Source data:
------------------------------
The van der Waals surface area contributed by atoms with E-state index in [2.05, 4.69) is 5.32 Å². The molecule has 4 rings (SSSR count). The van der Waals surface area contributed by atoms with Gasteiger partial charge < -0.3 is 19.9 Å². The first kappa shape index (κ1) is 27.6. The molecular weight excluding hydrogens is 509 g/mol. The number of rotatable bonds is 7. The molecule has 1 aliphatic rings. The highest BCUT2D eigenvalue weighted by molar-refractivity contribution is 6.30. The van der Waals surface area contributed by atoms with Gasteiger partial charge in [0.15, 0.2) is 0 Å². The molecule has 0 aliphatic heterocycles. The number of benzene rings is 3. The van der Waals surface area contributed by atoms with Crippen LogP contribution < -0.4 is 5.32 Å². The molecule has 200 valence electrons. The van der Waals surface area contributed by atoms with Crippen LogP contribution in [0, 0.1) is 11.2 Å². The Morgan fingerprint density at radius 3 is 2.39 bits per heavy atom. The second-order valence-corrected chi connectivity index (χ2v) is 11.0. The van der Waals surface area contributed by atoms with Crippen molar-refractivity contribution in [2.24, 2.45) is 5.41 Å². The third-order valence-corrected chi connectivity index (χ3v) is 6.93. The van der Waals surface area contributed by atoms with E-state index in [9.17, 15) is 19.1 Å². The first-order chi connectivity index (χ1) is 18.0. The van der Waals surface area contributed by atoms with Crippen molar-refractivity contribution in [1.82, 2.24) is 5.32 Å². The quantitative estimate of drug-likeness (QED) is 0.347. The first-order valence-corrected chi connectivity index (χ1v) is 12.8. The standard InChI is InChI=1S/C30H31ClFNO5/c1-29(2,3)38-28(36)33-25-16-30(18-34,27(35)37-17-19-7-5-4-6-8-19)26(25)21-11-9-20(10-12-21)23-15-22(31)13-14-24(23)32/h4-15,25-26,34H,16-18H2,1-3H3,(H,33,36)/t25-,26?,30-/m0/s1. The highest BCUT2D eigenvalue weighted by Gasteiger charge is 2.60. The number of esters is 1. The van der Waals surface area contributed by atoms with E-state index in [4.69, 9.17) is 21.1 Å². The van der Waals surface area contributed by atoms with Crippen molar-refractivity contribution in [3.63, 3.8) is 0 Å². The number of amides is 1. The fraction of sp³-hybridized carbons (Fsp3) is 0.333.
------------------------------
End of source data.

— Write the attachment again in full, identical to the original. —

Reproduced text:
The van der Waals surface area contributed by atoms with E-state index in [2.05, 4.69) is 5.32 Å². The molecule has 4 rings (SSSR count). The van der Waals surface area contributed by atoms with Gasteiger partial charge < -0.3 is 19.9 Å². The first kappa shape index (κ1) is 27.6. The molecular weight excluding hydrogens is 509 g/mol. The number of rotatable bonds is 7. The molecule has 1 aliphatic rings. The highest BCUT2D eigenvalue weighted by molar-refractivity contribution is 6.30. The van der Waals surface area contributed by atoms with Gasteiger partial charge in [0.15, 0.2) is 0 Å². The molecule has 0 aliphatic heterocycles. The number of benzene rings is 3. The van der Waals surface area contributed by atoms with Crippen LogP contribution < -0.4 is 5.32 Å². The molecule has 200 valence electrons. The van der Waals surface area contributed by atoms with Crippen LogP contribution in [0, 0.1) is 11.2 Å². The Morgan fingerprint density at radius 3 is 2.39 bits per heavy atom. The second-order valence-corrected chi connectivity index (χ2v) is 11.0. The van der Waals surface area contributed by atoms with Crippen molar-refractivity contribution in [2.24, 2.45) is 5.41 Å². The third-order valence-corrected chi connectivity index (χ3v) is 6.93. The van der Waals surface area contributed by atoms with E-state index in [9.17, 15) is 19.1 Å². The first-order chi connectivity index (χ1) is 18.0. The van der Waals surface area contributed by atoms with Crippen molar-refractivity contribution in [1.82, 2.24) is 5.32 Å². The quantitative estimate of drug-likeness (QED) is 0.347. The first-order valence-corrected chi connectivity index (χ1v) is 12.8. The standard InChI is InChI=1S/C30H31ClFNO5/c1-29(2,3)38-28(36)33-25-16-30(18-34,27(35)37-17-19-7-5-4-6-8-19)26(25)21-11-9-20(10-12-21)23-15-22(31)13-14-24(23)32/h4-15,25-26,34H,16-18H2,1-3H3,(H,33,36)/t25-,26?,30-/m0/s1. The highest BCUT2D eigenvalue weighted by Gasteiger charge is 2.60. The number of esters is 1. The van der Waals surface area contributed by atoms with E-state index in [4.69, 9.17) is 21.1 Å². The van der Waals surface area contributed by atoms with Crippen molar-refractivity contribution in [3.63, 3.8) is 0 Å². The number of amides is 1. The fraction of sp³-hybridized carbons (Fsp3) is 0.333.